Monday, June 29, 2009

The Weekend Fiesta: Cockfights, Bombs, and Sports OH MY!

This past weekend I stayed in San Pedro, and I am pretty happy with that decision. This weekend was a festival celebrating the birthday of the town, and also the time in which they crown the Queen of the pueblo (Miss America, Guatemalan style). The festival ran all throughout the weekend with many activities. Below are three of the most memorable that I need to share with you.


On Saturday everyone in the town takes to the streets for the parade put on by all the regions of Lake Atitlan (in Spanish parade is spelled desfile). Each school entered there band and a float into the parade. The floats consisted of a small display on the back of a pick-up truck. Usually that display was a little girl throwing candy into the crowd. One candy distribution ended in a brawl between little boys on the street. A policeman had to break it up. The video below speaks better than any words I could describe about this parade. The video is pretty long, but the most interesting part is with the fireworks. Fireworks are set off here like mail is delivered on a week day. Last night, fireworks were set of consistently the whole night. They are set off in the center of town, and since my house is directly at the center, I got no sleep. It would be one thing if the fireworks were the type they shoot off when Ken Griffey Jr. hits a homerun, but of course not. Guatemalan fireworks have no color, only sound. They do not call them fireworks; they call them “bombas,” bombs. Rightfully so as every night I go to bed I feel like I am at WAR! They will slow down when the festival ends, but they will not stop. Anyway, in my video you will see a man walk out into the middle of the parade standing proud with his bomba. He is about ready to light off this bomb, but the location he has selected for this bomb to shoot up into the air is right where I would call telephone pole central. If he set this off at this location it would be like the end of Charlie and the Chocolate Factory; they escape through the window tower, but not without breaking the glass. Finally, all the women in the crowd start whistling (signal for something bad) and yelling at him to move. He finally moves the location. I follow him in the video for a while. Safe to say that in the end Charlie gets the factory and all the chocolate safely. (Internet kept cutting out where I am to upload the video, so I put a picture of the parade for now. You can see in this picture the telephone pole wires I am talking about).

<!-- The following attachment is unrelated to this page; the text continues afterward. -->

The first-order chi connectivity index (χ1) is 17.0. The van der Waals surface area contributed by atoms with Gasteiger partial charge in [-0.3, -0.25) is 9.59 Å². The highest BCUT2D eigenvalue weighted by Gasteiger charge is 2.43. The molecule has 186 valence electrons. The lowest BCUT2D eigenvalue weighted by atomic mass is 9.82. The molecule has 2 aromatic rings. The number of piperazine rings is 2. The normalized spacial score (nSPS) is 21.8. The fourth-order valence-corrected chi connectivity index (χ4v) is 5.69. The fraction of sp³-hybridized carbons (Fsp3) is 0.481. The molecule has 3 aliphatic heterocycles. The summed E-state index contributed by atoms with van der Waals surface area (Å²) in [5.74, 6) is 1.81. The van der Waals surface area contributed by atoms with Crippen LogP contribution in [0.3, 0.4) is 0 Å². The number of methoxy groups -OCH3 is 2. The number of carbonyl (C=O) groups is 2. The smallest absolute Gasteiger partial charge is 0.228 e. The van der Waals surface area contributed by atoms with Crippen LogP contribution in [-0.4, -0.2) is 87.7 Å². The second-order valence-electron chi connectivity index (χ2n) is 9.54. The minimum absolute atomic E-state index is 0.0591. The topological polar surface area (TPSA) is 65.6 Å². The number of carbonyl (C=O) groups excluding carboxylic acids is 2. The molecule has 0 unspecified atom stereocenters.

Somebody back in the United States please call Michael Vick and tell him I found a sport that he can play, and it’s legal. Saturday afternoon two of the older boys in my family took me to a cockfight. The event was held in the same place that the kids play indoor soccer. Admission was $1 to sit in the stands, and 2$ to sit around the ring. I bought courtside tickets.